By: Robert Harris (Ballantine Books, 278 pp., 2003)
Concerning: Four days surrounding the eruption of Mt. Vesuvius, told primarily from the point of view of a young “aquarius” (i.e., aqueduct engineer) trying to get to the bottom of ominous portents and a mysterious disappearance.
Quote: “Even as he took half a pace toward her something hit the tiled roof behind him and bounced off into the garden. A light stone, the size of a child’s fist. He saw it land. Another struck the pergola. And suddenly it was dusk and the air was full of missiles. He was being hit repeatedly on the head and shoulders. Frothy rocks, they looked to be: a whitish petrified sponge. They weren’t heavy but they stung. It was like being caught in a sudden hailstorm – a warm, dark, dry hailstorm, if such a thing were imaginable.”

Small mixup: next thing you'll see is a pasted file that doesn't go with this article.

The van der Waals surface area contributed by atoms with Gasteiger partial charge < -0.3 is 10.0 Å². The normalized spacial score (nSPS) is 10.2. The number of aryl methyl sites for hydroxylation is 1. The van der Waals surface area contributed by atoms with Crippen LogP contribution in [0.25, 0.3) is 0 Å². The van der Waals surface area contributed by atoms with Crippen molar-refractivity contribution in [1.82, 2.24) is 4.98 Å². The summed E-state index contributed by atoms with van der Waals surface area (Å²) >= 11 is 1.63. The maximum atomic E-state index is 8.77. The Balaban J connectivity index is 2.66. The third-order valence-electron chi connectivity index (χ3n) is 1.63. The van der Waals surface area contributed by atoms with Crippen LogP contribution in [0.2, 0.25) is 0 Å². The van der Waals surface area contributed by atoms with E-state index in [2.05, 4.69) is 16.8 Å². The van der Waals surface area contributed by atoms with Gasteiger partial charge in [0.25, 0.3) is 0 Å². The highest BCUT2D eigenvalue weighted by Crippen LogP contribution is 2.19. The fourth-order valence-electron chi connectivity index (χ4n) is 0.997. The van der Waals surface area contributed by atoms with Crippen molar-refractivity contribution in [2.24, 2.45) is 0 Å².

Verdict: It’s almost delightful in the way it follows the classic structure of disaster movies – I half expected the main character to say “This was not an aqueduct accident!” There’s even a rich, evil conspirator with a beautiful young daughter. Apart from the exciting page-turning aspects, there’s a terrific portrayal of Pliny the Elder (whose presence on the scene is one of those stranger-than-fiction details that I looked up to confirm). Plus, it fosters a surprising amount of appreciation for the Roman aqueduct system – and pretty much any huge municipal public works project. If you step back and think about how elaborate and complicated, say, your own city water/sewer system is, it could boggle the mind. Plus, the volcanic destruction at the climax is appropriately spectacular. The funny thing is, part of the reason I read this is because Sweetness was reading a Pompeii-related tale from the "Magic Treehouse" series.